Mumbai/New Delhi — Indian shopkeepers and traders affiliated to a local lobby group held small sit-in protests across the country on Monday against Walmart’s proposed $16bn acquisition of e-commerce company Flipkart.

The Confederation of All India Traders (CAIT) had hoped to gather a million protesters at various cities to voice opposition to the deal, but the numbers were far fewer.

"This is the first phase of our protest. And if the government doesn’t listen, we will decide our future course of action at our national convention in Delhi later this month," Praveen Khandelwal, CAIT secretary-general, told Reuters.

The group says the US retail giant’s buyout of Bengaluru-based Flipkart will create a monopoly in the retail market and drive small, independent stores out of business. India allows 100% foreign direct investment in e-commerce firms that operate on an online marketplace-based model.

Small businesses

The sit-in in Delhi, where CAIT is based, attracted just about 50 traders and shopkeepers by noon, according to a Reuters witness. Attendance in other cities was also sparse.

Satinder Wadhwa, a watch seller who attended the Delhi demonstration, said a cash-rich Flipkart will be a major threat to small businesses like his own, which were already suffering due to a ban on high-value currency notes in December 2016 as well as a nationwide sales tax that was introduced a year ago.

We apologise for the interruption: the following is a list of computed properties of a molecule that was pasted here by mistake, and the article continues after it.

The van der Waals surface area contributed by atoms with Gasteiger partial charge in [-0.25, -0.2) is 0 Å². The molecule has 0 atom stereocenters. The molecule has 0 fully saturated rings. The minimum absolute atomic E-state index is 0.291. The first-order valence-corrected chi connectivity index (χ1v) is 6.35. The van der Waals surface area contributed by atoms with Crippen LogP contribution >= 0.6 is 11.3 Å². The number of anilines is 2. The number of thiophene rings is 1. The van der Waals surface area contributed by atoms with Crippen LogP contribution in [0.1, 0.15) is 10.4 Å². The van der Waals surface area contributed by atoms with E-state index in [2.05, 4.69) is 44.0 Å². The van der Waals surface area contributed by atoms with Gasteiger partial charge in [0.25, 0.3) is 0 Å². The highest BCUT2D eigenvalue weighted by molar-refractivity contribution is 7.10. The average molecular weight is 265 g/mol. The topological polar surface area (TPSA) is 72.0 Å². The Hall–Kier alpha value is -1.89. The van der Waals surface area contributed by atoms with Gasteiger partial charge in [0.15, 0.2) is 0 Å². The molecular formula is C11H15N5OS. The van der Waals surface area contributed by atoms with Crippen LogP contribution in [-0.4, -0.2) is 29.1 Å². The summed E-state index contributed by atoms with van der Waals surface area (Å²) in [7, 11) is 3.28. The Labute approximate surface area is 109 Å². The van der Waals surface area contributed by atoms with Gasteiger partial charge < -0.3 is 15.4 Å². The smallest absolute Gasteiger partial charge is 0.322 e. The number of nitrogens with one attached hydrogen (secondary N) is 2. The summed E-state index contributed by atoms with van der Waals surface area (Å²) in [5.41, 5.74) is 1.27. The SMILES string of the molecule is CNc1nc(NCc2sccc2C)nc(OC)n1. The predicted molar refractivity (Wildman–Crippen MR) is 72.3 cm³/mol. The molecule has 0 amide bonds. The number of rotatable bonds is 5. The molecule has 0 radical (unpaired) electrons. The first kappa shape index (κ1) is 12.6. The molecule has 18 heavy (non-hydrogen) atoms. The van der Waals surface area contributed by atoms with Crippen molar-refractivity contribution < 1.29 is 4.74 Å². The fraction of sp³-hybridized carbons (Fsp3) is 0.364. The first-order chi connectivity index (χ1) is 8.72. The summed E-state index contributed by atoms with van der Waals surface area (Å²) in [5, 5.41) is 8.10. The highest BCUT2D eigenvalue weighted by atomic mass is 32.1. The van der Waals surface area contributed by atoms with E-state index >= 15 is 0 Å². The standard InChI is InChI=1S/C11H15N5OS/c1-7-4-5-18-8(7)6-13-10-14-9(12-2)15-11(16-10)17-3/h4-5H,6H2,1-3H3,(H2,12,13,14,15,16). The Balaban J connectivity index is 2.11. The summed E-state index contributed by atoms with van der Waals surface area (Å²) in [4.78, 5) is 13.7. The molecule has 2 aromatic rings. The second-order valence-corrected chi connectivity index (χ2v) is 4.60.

In Guwahati, one of the main cities in Assam state, about 300 traders gathered to protest against the Walmart and Flipkart deal, said CAIT vice-president Rupam Goswami.

They also demanded simplification of the nationwide sales tax, he added.

Small sit-in protests were held in different districts of the eastern West Bengal state.

Bentonville, Arkansas-headquartered Walmart announced in May it was acquiring about 77% of Flipkart, a deal that now awaits the approval of India’s antitrust regulator.

Multiple sources and lawyers close to the deal have previously told Reuters that while the Competition Commission of India will consider all arguments, CAIT did not pose a challenge to the acquisition.

Walmart, which runs 21 cash-and-carry stores in India, said it had been supporting local manufacturing in India by sourcing from small and medium suppliers, farmers and businesses run by women.